New Trial Ordered
Joined by Justices Fred Woods and Frank Y. Jackson, Zelon ordered the judgment against Gruys remanded for a new trial and directed the trial court to set aside its discovery sanction order.
As for Wall and his company, the panel concluded that the jury had a rational basis for finding liability, but that the award of punitive damages was not supported by sufficient evidence.
“[T]he inconsistencies in Wall’s trial testimony reasonably could support a finding by the jury that Wall was not a credible witness and that he thus had failed to prove his affirmative defense of good faith,” Zelon wrote. “But none of the inconsistencies supported the inference that, at the time [his company] received the two transfers from Gruys, Wall knew or had reason to know that Gruys had stolen those funds from someone else.”
Rickey Ivie, Jennifer R. Jacobs and Davida M. Frieman of Ivie, McNeill & Wyatt represented Wall and Welded Fixtures Inc.
Jacobs said she was “disappointed” that the court did not reach their argument regarding whether punitive damages are available in California under the Uniform Fraudulent Transfer Act, because she “was really hoping the court would decide that you can’t get punitive damages.”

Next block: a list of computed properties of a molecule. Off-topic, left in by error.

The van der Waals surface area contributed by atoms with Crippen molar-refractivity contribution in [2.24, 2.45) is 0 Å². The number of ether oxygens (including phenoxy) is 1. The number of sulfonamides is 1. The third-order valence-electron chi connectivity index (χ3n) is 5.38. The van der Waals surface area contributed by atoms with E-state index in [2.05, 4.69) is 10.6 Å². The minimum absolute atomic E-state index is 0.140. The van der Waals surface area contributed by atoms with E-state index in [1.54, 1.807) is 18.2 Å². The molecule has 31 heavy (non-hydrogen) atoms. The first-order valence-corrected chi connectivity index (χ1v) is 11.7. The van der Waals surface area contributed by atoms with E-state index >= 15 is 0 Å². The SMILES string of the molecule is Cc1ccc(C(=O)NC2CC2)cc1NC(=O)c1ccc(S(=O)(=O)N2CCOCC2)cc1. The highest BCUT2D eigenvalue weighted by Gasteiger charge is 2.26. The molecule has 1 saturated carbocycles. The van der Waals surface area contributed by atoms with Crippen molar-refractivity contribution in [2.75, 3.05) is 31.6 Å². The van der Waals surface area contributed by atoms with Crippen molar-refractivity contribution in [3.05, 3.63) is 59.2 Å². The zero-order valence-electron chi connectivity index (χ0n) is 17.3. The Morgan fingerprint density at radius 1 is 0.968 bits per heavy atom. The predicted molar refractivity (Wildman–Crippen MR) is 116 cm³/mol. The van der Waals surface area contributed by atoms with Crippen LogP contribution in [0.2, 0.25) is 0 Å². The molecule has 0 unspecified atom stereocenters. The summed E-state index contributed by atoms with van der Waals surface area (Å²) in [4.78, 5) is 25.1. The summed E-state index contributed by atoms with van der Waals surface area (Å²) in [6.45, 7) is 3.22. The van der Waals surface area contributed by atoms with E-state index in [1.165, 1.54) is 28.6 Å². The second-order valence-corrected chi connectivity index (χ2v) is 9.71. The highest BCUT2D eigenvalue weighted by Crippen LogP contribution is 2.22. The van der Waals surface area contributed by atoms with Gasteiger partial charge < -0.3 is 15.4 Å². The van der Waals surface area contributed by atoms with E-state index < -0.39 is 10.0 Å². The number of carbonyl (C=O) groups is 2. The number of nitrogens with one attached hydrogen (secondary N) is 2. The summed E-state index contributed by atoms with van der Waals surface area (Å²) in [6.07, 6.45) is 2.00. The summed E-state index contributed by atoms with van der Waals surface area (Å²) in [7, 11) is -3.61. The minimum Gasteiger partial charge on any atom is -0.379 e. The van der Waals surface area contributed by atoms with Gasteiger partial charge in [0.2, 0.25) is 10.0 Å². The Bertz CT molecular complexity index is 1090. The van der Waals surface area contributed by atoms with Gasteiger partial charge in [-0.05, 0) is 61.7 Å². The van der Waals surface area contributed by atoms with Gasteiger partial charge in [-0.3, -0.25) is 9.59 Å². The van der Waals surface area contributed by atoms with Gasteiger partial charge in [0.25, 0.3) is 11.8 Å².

However, Ivie suggested that this case “opened the door to that question,” and even though the issue was not decided yesterday, “others are going to pick that argument up” in the future, emphasizing that there was “no doubt” that the argument against making punitive damages available “weighed heavy” in the justices’ minds.
Thomas M. Brown, Kenneth P. White, and Jennifer S. Keh of Brown & White represented Gruys.
White expressed regret that the decision was not published since it “points the direction that courts will go in the future on the fact that trial courts have to be very cautious in framing sanctions when a litigant asserts his Fifth Amendment privileges.”
Jeffrey A. Tidus, David P. Crochetiere and Patrick M. Maloney of Baute & Tidus represented Gunderson. They could not be reached for comment.
The case is Gunderson v. Wall, B204268.
Copyright 2009, Metropolitan News Company